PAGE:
Tuesday, August 5, 2014
Several weeks ago, a Superior Court in Sacramento County, California issued an important public trust doctrine decision. The case concerned the Scott River, which flows through the coast ranges of northern California. According to the plaintiffs, groundwater pumping was depleting flows in the river and harming its fish. The plaintiffs argued that because of these harms, Siskiyou County was obligated to consider the public trust doctrine before issuing well drilling permits. The county defended the case by arguing, among other things, that the public trust doctrine does not apply to tributary groundwater.
In its recent decision, the court decided that legal question in favor of the plaintiffs. The case isn’t over; the plaintiffs still need to prove their factual allegations of harm. But the court’s decision was still a big win for the plaintiffs. While the court did not find that the groundwater itself is a public trust resource, it concluded that the public trust doctrine does apply to groundwater withdrawals that impact a surface water stream. Consequently, according to the court, Siskiyou County was obliged to consider the public trust doctrine when it permitted irrigators to drill and operate wells.
In a recent post at Legal Planet, Holly Doremus has described the case in more detail. This post raises a different question: what impact would the court’s holding, if it stands (as I think it should and will), have on groundwater regulation in California? One might assume the answer is simple: applying the public trust doctrine to groundwater pumping will lead to increased regulatory control of groundwater use, and to increased environmental protection of surface water systems that depend upon groundwater recharge. And that is a possibility. But the reality may be more complex, and below are a few other potential outcomes:
- The case leads to reduced regulation of groundwater use. This may sound like an odd result, until one considers this basic fact: while local governments in California clearly have the ability to regulate groundwater use, see Baldwin v. County of Tehama, 36 Cal. Rptr. 2d 886 (1994), they don’t have a legal obligation to do so. Similarly, California’s State Water Resources Control Board, which arguably has the ability to regulate groundwater use, hasn’t actually exercised that regulatory authority. This all may change soon, as Rick Frank recently pointed out in another Legal Planet post. But so long as regulating groundwater is something governmental entities may decline to do, their decision-makers might think, “well, if we regulate, we have to worry about the public trust doctrine, and if we don’t, the public trust doctrine is someone else’s headache. So let’s not regulate.”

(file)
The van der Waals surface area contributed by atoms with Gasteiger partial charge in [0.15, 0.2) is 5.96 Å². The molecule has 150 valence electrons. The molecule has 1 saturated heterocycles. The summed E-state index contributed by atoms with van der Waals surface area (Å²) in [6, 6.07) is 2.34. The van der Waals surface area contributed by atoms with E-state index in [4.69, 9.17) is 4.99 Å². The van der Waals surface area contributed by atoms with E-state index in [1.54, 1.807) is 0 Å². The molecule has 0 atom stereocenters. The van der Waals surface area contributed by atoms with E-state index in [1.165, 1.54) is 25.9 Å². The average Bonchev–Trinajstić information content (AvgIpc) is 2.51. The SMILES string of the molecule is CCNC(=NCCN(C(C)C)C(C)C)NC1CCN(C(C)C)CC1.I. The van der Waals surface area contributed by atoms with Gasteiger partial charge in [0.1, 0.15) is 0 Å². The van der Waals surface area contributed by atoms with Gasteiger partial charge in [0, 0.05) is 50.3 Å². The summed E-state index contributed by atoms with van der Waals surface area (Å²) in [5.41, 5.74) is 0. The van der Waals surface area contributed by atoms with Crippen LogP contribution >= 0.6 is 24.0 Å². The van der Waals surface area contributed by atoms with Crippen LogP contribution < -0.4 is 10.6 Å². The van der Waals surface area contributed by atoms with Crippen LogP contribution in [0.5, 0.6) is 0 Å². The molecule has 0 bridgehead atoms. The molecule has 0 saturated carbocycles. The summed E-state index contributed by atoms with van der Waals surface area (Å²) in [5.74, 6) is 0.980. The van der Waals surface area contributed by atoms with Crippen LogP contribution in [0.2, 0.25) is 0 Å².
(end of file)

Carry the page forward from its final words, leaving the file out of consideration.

Of course, if a court holds that the public trust doctrine not only obligates government agencies to consider public trust values when they allocate groundwater, but also to create groundwater regulatory programs, that particular perverse incentive would vanish. But the latter holding would be much bolder than the former, and I would be surprised to see it emerge from the litigation.
- The case leads to increased regulation of new groundwater users but doesn’t change circumstances for existing users. This also may sound surprising, because one of the most-heralded aspects of California’s public trust doctrine is its potential, at least in theory, to change existing water rights. But in a 2012 study, I found that for surface water users, the doctrine has hardly ever been used this way. I found that it did operate—in conjunction with many other environmental laws—as a constraint on new water users. But existing water users had generally been left alone.
- The case changes little, because courts view compliance with other California environmental laws as satisfying the public trust doctrine. The extent to which public trust doctrine analysis is distinct, as a legal matter, from other California and federal environmental requirements has been an issue in some recent litigation. As a practical matter, in my 2012 study I found only limited evidence that public trust protections had exceeded those that would have occurred anyway under other environmental laws.
- The case does lead to important changes in groundwater management. This could happen because many local government entities in California do regulate groundwater, and because their regulatory approaches are allowing many impacts that slip through the cracks of other California environmental laws. Perhaps the public trust doctrine will be an important gap-filler. Where local governments already are motivated to address groundwater impacts, the application of the public trust doctrine also might provide some additional support for the exercises of regulatory authority. These, of course, are the outcomes the plaintiffs are hoping for.
So which result will happen? My timid prediction is: all of the above. California groundwater management is presently such a hodge-podge, with many different entities involved and many others choosing to stay out, that all of these reactions are likely to occur in some places.